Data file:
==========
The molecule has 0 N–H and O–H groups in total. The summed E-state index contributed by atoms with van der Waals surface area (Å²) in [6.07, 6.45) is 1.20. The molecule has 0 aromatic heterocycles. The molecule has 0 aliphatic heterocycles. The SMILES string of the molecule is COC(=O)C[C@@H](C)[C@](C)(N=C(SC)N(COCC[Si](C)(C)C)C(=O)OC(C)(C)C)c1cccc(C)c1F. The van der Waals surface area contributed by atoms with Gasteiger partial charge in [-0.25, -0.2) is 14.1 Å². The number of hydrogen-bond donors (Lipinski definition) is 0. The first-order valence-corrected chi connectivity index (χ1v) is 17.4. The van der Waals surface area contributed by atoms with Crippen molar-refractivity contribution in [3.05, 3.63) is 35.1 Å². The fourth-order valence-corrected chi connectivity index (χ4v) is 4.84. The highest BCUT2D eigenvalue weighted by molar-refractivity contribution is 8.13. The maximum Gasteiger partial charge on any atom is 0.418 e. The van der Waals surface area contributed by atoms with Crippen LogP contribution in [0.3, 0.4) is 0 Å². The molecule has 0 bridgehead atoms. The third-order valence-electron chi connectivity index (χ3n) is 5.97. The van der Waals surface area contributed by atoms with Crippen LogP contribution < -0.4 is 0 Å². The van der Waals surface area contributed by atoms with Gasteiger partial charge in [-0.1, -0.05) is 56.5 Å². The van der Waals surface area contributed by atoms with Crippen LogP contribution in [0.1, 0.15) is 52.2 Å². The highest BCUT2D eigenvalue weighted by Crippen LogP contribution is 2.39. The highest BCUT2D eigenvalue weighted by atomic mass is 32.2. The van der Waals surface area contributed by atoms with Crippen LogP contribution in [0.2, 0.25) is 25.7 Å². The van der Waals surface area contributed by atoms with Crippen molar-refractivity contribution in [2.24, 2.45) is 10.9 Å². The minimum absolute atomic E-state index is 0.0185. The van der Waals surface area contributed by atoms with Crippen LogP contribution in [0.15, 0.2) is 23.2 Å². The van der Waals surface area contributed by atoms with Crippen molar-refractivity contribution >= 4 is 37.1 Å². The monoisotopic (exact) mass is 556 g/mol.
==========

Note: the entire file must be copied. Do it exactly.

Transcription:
The molecule has 0 N–H and O–H groups in total. The summed E-state index contributed by atoms with van der Waals surface area (Å²) in [6.07, 6.45) is 1.20. The molecule has 0 aromatic heterocycles. The molecule has 0 aliphatic heterocycles. The SMILES string of the molecule is COC(=O)C[C@@H](C)[C@](C)(N=C(SC)N(COCC[Si](C)(C)C)C(=O)OC(C)(C)C)c1cccc(C)c1F. The van der Waals surface area contributed by atoms with Gasteiger partial charge in [-0.25, -0.2) is 14.1 Å². The number of hydrogen-bond donors (Lipinski definition) is 0. The first-order valence-corrected chi connectivity index (χ1v) is 17.4. The van der Waals surface area contributed by atoms with Crippen molar-refractivity contribution in [3.05, 3.63) is 35.1 Å². The fourth-order valence-corrected chi connectivity index (χ4v) is 4.84. The highest BCUT2D eigenvalue weighted by molar-refractivity contribution is 8.13. The maximum Gasteiger partial charge on any atom is 0.418 e. The van der Waals surface area contributed by atoms with Crippen LogP contribution in [0.3, 0.4) is 0 Å². The molecule has 0 bridgehead atoms. The third-order valence-electron chi connectivity index (χ3n) is 5.97. The van der Waals surface area contributed by atoms with Crippen LogP contribution < -0.4 is 0 Å². The van der Waals surface area contributed by atoms with Gasteiger partial charge in [-0.1, -0.05) is 56.5 Å². The van der Waals surface area contributed by atoms with Crippen LogP contribution in [0.1, 0.15) is 52.2 Å². The highest BCUT2D eigenvalue weighted by Crippen LogP contribution is 2.39. The highest BCUT2D eigenvalue weighted by atomic mass is 32.2. The van der Waals surface area contributed by atoms with Crippen LogP contribution in [0.2, 0.25) is 25.7 Å². The van der Waals surface area contributed by atoms with Crippen molar-refractivity contribution in [2.24, 2.45) is 10.9 Å². The minimum absolute atomic E-state index is 0.0185. The van der Waals surface area contributed by atoms with Crippen LogP contribution in [0.15, 0.2) is 23.2 Å². The van der Waals surface area contributed by atoms with Crippen molar-refractivity contribution >= 4 is 37.1 Å². The monoisotopic (exact) mass is 556 g/mol.